- Buyer's guide
Excavators: Fleet Expansion For High Productivity, Positive Cash Flow
Ellis points out that in addition to understanding the length of a manufacturer’s warranty and the scope of its coverage, prospective owners also need to account for the actual money they will put into a machine during its working life. Routine maintenance costs are key elements in the cost of ownership calculation.
“It’s a given that every machine's going to need fuel and an operator, but the bigger ongoing concerns are maintenance of filters and fluids, as well as maintenance of attachments depending on the type of environment they're working in. In a rocky environment, wear will be greater on the ground engaging tools, the undercarriage and other wear items,” Ellis says.
That’s why Ellis cautions buyers to be fully educated on a machine’s size and capabilities versus its machine utilization plan. Bumping up to a larger class of excavator may not only add to the purchase price, but will likely result in a higher cost of ownership with potentially higher maintenance costs.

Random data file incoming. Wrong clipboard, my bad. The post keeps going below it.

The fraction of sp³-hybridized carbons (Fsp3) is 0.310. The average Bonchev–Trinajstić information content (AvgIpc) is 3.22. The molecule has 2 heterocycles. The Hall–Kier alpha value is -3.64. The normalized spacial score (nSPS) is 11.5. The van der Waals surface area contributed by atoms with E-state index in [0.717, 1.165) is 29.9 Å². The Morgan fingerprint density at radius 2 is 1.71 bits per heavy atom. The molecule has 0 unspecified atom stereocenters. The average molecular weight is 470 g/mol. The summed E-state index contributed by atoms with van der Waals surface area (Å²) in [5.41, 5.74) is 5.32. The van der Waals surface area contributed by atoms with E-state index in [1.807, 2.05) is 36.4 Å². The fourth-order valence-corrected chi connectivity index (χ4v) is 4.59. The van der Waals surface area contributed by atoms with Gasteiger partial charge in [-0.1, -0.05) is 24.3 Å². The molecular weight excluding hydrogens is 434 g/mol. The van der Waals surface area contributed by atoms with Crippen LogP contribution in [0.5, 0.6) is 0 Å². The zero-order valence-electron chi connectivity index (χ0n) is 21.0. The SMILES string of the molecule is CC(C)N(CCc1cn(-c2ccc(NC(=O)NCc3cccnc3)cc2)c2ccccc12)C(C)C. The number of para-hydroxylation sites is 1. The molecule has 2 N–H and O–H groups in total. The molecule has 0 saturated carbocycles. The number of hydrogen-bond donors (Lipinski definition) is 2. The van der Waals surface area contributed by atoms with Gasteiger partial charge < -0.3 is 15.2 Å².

If there is an expectation that the machine will move quite a few times during a year, then transportation costs should also be included in the cost of ownership. Ellis adds, “A contractor needs to know if they will invest in their own transportation equipment or subcontract. Of course, the larger the excavator, the more that cost is going to increase with associated permits and regulations.”
Taking the time to research new excavators within the context of these three considerations will not only help you achieve an educated fleet expansion, but assist your operation in keeping machine productivity and cash flow trending in a positive direction.
FOR MORE INFORMATION:
Doosan Equipment, (877) 613-7970, www.DoosanEquipment.com
Wheel vs. track excavators
In general, excavators are versatile enough to be used on a variety of jobsites, but they’re not all created equal with regard to their mobility on finished surfaces. According to Doosan Product Manager Chad Ellis, a wheel excavator is ideally suited for a number of applications, such as ditch cleaning, utility installation or road maintenance, that require travel while using a work tool.
“If contractors are frequently transporting an excavator in areas that can be driven, they may need to evaluate whether the capabilities and specifications of a wheeled machine would better fit their needs. It could lower transportation costs and provide more flexibility around a paved jobsite,” Ellis says.